Birthers’ Newest Claim: Kenyan Says Obama Not Born Here

Flickr/<a href="http://www.flickr.com/photos/andrewaliferis/3917097075/">Andrew Aliferis</a> (<a href="http://www.creativecommons.org">Creative Commons</a>).

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If a politician says something, and no one challenges it, does that mean it’s true? Conservative website WorldNetDaily is suggesting as much: in a breathless article published Sunday, WND reports that a Kenyan lawmaker, James Orengo, “told the nation’s parliament last month that Barack Obama was born in Africa and is therefore ‘not even a native American.’ The fact that no other members of parliament “mention[ed] or attempt[ed] to correct Orengo’s comments about Obama,” according to WND, and “several other sources—including National Public Radio—have claimed Obama’s birthplace as Kenya prior to his election as president,” you have to think that this raises serious questions about Obama’s eligibility to serve.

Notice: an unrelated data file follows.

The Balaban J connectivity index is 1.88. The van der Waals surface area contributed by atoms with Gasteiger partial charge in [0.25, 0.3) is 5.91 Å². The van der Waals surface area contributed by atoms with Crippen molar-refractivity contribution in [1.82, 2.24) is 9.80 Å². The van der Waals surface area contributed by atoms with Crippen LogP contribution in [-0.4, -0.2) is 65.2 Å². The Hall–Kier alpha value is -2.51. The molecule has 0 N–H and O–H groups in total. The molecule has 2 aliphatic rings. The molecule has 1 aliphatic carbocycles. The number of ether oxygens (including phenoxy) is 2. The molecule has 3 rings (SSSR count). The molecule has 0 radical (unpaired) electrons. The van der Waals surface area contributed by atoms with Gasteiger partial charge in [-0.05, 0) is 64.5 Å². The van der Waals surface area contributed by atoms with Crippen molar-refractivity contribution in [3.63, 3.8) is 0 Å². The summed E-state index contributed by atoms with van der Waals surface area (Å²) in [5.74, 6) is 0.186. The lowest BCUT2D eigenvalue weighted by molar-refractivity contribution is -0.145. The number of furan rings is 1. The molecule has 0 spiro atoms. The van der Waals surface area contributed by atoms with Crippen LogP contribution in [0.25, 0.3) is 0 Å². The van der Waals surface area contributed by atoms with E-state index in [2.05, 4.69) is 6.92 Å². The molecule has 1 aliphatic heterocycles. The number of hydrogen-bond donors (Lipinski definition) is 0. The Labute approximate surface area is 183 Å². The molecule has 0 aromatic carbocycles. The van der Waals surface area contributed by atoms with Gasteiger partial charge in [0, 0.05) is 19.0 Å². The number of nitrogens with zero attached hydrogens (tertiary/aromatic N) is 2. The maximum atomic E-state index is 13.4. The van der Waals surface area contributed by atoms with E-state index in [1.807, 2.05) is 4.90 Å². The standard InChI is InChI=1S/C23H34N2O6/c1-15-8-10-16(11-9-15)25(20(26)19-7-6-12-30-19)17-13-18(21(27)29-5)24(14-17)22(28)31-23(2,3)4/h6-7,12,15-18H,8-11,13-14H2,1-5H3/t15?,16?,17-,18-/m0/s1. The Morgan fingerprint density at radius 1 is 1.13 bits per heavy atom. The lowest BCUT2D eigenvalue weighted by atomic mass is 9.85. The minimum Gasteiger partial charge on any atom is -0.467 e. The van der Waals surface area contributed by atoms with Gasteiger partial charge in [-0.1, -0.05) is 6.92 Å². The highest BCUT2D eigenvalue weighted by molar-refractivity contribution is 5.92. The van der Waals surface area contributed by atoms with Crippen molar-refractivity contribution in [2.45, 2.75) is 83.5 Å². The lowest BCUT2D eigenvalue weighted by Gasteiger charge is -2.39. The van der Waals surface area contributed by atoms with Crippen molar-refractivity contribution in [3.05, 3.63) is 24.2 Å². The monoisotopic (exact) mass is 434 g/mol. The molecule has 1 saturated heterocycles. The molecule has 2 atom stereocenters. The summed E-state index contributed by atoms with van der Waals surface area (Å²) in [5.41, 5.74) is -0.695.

Or, you know, not.

I’m sure other folks have pointed this out, but reading a WND article on Obama’s birth country is like reading a primer on logic errors. If you only pay attention to the times that people and news outlets have referred to Obama as being born in Kenya, the evidence might seem overwhelming. But you’re ignoring the countless times that news outlets and politicians didn’t refer to Obama as being Kenyan-born. The bottom line is that just because some guy says something—even on NPR’s website or in Kenya’s parliament—doesn’t mean it’s true.

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Corrupt leaders the world over can (and will) try to shut down the truth, but when the truth has millions of people on its side, you can't keep it down for good. And there's no more powerful or urgent argument for your support of Mother Jones' journalism right now than that. We need to raise about $450,000 to hit our online fundraising budget in these next few months, so please read more from Monika and pitch in if you can.

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